I think one could make an argument the action that makes us most human is to ask, “Why?” I would like to show that while asking the question why does lead us to understand the cause of things, it also leads to something further in our spiritual life.
Everyone seeks to find the cause when they ask the question, “Why?” My nieces and nephew always ask my brother and sister that question-and mostly at inopportune moments! Children in elementary school ask their parents why the crossing guard wears bright colors. Teenagers ask their parents why their curfew is at ten o’clock. College students ask their professors why their research papers must be double spaced. The point is, it is a question that humans frequently ask about the people and environment around them.
Cardinal Robert Sarah asked himself this question as he contemplated. In his book, God or Nothing: A Conversation on Faith with Nicholas Diat, the Cardinal was asked about his ordination to the priesthood after so much political turmoil in his country. He remarked about the day of his ordination and the significance of being the only seminarian ordained that day. He notes, “On that summer day in 1969, after so many accidents and tribulations, political upheavals in my country, travels, sorrows, and joys, I was the sole “survivor” of this adventure. Why did God pay so much attention to me? Why had God pampered me by giving me the supernatural strength to stay the course? Why did God want me to be the last priest ordained before the arrest of Archbishop Tchidimbo in December 1970? It is very difficult for me to answer these questions. One after another, my companions left, and I found myself alone before the altar of the cathedral.”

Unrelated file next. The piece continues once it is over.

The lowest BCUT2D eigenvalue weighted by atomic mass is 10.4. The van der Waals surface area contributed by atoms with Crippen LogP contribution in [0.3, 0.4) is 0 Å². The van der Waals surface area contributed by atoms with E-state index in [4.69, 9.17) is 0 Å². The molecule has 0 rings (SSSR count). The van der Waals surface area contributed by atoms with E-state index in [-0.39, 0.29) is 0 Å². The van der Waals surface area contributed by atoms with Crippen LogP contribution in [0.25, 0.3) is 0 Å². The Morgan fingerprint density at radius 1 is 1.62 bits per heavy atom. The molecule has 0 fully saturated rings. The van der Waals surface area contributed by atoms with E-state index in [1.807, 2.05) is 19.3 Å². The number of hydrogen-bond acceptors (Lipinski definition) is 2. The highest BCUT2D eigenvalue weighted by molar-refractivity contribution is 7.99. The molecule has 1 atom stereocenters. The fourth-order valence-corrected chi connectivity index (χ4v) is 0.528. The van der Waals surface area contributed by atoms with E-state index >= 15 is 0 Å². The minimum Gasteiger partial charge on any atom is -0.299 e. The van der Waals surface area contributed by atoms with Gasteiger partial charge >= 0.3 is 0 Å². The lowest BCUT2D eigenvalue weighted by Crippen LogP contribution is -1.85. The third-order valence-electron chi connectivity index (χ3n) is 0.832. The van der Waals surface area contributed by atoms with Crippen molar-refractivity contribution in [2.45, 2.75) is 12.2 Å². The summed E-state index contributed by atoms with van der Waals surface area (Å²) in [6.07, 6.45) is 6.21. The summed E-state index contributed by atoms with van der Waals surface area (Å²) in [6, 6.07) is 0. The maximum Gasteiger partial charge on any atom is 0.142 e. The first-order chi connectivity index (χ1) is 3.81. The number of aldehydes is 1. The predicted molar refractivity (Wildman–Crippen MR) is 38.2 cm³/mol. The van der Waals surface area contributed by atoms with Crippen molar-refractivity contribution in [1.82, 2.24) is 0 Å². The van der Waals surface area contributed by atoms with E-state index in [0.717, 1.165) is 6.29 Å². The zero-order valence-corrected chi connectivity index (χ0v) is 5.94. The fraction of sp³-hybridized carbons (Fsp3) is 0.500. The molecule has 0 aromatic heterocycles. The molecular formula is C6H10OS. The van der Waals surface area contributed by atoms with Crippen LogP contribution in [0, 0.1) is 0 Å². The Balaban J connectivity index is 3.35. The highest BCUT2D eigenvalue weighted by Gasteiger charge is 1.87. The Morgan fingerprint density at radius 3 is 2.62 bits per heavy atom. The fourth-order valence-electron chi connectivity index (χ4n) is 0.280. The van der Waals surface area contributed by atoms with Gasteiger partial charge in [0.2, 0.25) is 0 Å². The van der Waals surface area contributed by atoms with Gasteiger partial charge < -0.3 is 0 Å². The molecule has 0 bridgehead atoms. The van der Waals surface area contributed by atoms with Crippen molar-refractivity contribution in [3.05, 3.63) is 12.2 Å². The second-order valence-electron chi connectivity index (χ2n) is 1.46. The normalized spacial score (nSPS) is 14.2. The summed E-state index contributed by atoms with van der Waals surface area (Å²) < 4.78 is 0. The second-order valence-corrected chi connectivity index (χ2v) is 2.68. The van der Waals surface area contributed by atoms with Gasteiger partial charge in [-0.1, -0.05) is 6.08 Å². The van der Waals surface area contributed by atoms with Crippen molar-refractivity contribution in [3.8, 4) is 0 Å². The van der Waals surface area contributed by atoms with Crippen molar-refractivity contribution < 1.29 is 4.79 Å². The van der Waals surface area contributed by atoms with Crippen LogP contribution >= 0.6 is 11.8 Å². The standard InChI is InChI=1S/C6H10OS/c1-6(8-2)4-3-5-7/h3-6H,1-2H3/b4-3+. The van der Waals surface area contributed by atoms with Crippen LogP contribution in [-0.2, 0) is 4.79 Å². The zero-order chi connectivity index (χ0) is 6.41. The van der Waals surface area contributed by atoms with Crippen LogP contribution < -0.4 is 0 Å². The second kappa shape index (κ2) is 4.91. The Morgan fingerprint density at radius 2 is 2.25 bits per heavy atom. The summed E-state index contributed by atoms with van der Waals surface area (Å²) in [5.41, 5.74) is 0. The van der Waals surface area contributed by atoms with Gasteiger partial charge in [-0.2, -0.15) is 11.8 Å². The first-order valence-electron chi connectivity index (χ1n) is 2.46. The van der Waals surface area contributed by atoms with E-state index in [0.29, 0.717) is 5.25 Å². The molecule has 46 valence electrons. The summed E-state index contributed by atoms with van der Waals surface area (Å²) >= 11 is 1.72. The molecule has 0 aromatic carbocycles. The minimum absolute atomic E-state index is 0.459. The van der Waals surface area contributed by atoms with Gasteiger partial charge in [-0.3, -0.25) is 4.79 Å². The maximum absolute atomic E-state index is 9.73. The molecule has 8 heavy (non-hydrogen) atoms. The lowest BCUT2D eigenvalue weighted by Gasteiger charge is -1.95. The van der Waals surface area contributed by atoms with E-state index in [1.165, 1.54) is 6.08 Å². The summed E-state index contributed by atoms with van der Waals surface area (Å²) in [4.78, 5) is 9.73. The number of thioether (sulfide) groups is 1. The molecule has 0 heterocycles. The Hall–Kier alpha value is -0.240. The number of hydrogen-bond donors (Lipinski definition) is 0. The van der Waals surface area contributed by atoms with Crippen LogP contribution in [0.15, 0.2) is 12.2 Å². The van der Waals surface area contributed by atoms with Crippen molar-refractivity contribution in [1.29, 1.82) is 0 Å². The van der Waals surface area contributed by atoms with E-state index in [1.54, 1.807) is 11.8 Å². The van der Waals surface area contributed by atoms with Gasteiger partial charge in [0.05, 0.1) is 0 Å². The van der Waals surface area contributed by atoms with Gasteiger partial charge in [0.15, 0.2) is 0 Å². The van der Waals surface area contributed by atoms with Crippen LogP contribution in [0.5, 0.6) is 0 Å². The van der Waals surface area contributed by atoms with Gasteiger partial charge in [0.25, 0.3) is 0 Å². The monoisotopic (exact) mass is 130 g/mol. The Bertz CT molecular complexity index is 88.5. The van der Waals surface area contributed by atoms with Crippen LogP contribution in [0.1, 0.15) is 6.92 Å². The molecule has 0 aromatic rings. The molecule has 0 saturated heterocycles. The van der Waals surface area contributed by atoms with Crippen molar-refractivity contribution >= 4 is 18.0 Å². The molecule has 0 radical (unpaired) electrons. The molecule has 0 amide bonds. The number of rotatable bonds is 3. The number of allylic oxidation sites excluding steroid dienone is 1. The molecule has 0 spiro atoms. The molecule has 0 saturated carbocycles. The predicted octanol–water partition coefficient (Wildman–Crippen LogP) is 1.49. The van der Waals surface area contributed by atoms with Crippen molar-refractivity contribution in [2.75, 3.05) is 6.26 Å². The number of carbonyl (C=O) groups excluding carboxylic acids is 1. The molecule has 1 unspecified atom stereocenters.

Compared to the Cardinal, sheltered in Western Culture, the crosses I face pale in comparison to the struggles of Cardinal Sarah as he served as priest and Archbishop in Guinea. Nevertheless, as a seminarian, I frequently find myself asking the question, “Why?” Why did God want me to discern the priesthood? Why did God send me to the seminary at thirty-five years old? Why do I have so many friends supporting me as I discern my vocation? Why are some people who I thought were close to me choose not to support me? Why do I have so many good priests in my life to serve as models for my priesthood if God calls me to ordination? And, why do my past wounds seem to squash me sometimes?
I believe the answer is simple, yet it is not easy. The answer lies in the verse from the Gospel of John. I did not choose God, He chose me. His Eminence Cardinal Sarah would probably say that he did not choose to be ordained by himself that summer day in Africa, God chose him. God chooses us and appoints us. He fills us with goodness until we have so much that goodness must spread.
My prayer is that we all understand. My friends, do you know what it means when one person chooses another? What does it mean when God chooses a man to study for the priesthood? Or a woman to study for a religious vocation? What does it mean when God chooses for us to suffer for His Glory? Or what does it mean when God brings us the joy of living this life?
The answer is love. For what does it mean when a husband chooses a wife? Or a wife chooses a husband? What does it mean when they choose to bring children into the world with God’s blessing? What does it mean when a teenager comforts another teenager who is being bullied? What does it mean when our friends take us out to dinner when we did not get the job we wanted? Or when a parent answers a hundred irrelevant and irrational questions from their four-year-old child with the patience of a saint? This is love, my brothers and sisters in Christ. God loves us, and we must love each other in return. For most of us, our lives are never as bad as they seem. May the Lord Bless You!!!!